New world, same old problem
After reading the dire description of the Argentinean economy in my last column, a reader commented: “If you had taken a flight to Santiago, your ears would have dried and a smile would have appeared on your face! Argentina’s neighbor has gotten things right!” I did not fly to Santiago, but I did take the bus from Mendoza through the Andes on Feb. 18.
He is, of course, right. The leading indicators suggest that Chilean growth will turn out to be 5.5 percent in 2012. The country owes this remarkable performance mainly to domestic demand, as the growth of its main trading partners decelerated. Moreover, the economy is showing no sign of slowing down: It is expected to grow around 4 to 5 percent this year.
Labor markets look equally robust. According to the Universidad de Chile Employment Survey, the unemployment rate in Santiago fell to 5.2 percent in December, the lowest figure since June 1973. The economy is near full employment, so wage inflation could be on the horizon.
Not that the country has, like Turkey, an inflation problem: Consumer prices rose only 1.6 percent in January compared to the same period last year. Chile is now the country with the lowest inflation and second fastest growth rate after Peru in Latin America. This is exactly the opposite of stagflation, the combination of low growth and high inflation that Brazil is suffering from. It is also a central banker’s dream.
Therefore, the latest monetary policy meeting on Feb. 14 was as eventless as the previous 12 ones. The Chilean Central Bank kept its policy rate at 5 percent. But if inflationary pressures were to build up, it would see the sweet spot that it is currently enjoying, as Bloomberg noted, turn into a sour one before you can gulp a “pisco sour,” the Chilean national drink.
This is because the country has the highest nominal interest rate in the region after Brazil, and since its inflation is so low, it also has the highest real rate among emerging markets after Ukraine and China. This high real rate has not curbed demand so far, but raising nominal rates could end up attracting capital flows, which would appreciate the currency.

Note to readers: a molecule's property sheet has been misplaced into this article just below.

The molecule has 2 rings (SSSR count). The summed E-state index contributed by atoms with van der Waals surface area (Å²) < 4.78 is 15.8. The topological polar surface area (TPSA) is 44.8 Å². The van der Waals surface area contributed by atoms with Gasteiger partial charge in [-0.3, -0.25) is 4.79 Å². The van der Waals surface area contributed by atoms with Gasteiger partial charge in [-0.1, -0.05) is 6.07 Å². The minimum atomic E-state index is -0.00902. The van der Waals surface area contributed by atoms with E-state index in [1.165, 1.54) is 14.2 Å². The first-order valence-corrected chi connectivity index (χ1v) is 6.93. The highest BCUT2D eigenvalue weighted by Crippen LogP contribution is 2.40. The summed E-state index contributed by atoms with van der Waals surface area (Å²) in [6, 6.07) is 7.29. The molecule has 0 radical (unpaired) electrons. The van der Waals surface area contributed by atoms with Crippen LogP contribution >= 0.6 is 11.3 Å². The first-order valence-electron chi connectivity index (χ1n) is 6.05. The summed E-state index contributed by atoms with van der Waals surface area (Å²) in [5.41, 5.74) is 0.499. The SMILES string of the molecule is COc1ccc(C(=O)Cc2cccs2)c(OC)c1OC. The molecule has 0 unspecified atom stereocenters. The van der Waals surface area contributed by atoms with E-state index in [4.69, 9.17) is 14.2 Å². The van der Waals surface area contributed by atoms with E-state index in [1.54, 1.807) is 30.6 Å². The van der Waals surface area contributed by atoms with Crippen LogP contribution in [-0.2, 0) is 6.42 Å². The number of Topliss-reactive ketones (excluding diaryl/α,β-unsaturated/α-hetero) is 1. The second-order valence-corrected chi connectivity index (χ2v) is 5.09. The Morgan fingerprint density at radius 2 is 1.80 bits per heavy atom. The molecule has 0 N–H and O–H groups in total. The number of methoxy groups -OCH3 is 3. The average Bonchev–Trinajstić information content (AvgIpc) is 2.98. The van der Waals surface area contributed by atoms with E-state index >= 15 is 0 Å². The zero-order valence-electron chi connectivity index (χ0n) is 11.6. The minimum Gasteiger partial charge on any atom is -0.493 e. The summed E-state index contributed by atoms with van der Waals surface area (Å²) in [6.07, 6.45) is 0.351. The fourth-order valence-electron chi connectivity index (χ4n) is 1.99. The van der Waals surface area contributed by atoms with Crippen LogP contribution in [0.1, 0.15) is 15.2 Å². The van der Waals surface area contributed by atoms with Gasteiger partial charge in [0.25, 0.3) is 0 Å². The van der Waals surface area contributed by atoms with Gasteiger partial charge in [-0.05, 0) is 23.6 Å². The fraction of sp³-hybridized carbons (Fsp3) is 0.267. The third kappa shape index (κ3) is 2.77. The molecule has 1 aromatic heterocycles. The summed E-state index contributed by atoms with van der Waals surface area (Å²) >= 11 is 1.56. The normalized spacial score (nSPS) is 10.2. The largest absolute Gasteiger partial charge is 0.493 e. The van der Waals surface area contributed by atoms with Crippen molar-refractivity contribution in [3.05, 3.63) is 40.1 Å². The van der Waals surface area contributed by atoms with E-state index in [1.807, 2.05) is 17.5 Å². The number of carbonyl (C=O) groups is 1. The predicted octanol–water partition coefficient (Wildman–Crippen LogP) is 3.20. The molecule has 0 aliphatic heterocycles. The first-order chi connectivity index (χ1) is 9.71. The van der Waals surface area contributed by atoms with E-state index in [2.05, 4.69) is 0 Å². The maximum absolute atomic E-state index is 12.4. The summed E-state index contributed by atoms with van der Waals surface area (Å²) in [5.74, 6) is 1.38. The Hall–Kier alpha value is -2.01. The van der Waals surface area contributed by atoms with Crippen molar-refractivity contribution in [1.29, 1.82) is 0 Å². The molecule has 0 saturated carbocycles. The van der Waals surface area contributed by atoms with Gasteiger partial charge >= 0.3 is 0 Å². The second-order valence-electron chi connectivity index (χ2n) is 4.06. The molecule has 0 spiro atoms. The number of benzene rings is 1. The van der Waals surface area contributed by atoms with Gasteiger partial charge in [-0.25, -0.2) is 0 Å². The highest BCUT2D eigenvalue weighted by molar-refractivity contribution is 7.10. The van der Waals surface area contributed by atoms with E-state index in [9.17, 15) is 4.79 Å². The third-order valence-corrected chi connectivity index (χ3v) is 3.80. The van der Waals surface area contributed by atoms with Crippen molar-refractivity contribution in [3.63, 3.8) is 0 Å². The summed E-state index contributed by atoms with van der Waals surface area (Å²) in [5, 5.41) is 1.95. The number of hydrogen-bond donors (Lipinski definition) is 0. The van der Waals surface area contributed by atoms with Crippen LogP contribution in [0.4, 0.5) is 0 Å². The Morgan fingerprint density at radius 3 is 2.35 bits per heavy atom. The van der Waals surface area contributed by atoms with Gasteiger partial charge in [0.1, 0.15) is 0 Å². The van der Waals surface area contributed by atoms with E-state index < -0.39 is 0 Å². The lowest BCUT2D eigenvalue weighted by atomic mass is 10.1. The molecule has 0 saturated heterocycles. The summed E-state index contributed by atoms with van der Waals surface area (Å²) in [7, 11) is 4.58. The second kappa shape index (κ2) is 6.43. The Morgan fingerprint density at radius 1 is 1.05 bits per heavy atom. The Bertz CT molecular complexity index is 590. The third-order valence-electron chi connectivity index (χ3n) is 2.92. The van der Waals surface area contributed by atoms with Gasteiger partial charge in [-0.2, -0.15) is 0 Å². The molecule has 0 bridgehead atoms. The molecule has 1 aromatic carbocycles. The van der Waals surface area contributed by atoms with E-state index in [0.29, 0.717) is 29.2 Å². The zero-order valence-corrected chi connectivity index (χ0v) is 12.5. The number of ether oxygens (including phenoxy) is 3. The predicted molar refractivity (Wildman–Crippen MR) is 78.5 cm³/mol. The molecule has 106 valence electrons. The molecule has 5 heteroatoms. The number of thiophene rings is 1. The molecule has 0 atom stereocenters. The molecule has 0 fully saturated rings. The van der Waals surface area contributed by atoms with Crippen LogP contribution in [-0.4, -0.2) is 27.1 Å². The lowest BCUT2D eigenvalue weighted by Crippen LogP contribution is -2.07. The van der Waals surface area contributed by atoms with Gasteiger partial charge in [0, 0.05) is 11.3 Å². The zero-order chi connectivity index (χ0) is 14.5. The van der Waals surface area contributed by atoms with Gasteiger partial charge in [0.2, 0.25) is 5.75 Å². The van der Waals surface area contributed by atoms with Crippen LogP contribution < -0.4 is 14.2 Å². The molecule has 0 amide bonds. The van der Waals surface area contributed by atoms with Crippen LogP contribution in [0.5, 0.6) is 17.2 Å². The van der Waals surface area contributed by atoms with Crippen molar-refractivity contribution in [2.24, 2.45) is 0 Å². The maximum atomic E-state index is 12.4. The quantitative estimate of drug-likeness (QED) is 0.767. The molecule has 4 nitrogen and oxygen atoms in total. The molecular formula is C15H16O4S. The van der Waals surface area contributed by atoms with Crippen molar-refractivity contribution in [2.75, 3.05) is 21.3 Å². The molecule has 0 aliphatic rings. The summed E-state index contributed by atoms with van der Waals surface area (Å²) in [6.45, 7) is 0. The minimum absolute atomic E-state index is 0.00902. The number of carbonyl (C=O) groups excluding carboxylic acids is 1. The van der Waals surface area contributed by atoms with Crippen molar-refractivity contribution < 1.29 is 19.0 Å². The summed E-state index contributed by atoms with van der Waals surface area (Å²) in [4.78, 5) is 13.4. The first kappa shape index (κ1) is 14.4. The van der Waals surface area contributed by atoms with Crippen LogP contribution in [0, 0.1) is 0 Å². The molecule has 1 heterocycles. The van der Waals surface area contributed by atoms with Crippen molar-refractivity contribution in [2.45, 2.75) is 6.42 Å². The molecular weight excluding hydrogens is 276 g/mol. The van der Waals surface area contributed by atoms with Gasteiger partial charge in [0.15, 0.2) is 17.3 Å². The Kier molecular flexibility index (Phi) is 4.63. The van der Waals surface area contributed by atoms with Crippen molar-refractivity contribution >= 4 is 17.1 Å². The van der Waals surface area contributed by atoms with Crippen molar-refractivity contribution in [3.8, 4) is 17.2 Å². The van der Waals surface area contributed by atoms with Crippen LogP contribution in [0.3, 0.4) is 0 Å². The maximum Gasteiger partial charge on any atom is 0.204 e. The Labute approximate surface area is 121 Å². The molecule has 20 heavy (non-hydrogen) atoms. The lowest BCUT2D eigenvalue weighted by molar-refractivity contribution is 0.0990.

Turkey, with even higher nominal rates, has been faced with the same problem twice, both at the end of 2010 and currently. The Turkish solution, as accentuated by the latest rate decision on Feb. 19, has been the combo of lower and more volatile interest rates to deter hot money and hikes in required reserve ratios to slow down credit. Back in 2011, this policy mix was successful in discouraging capital flows, although loan growth did not decelerate until the banking regulator stepped in with its own set of measures in June.
On the other hand, the Chilean Central Bank intervened in foreign currency markets in January 2011. It has more recently been using verbal intervention to keep the peso, which appreciated 7.1 percent against the dollar from December 2011 to November 2012, from falling beyond 470.
It is interesting to see the same old problem of hot money and currency appreciation pop up in both the new and the old worlds.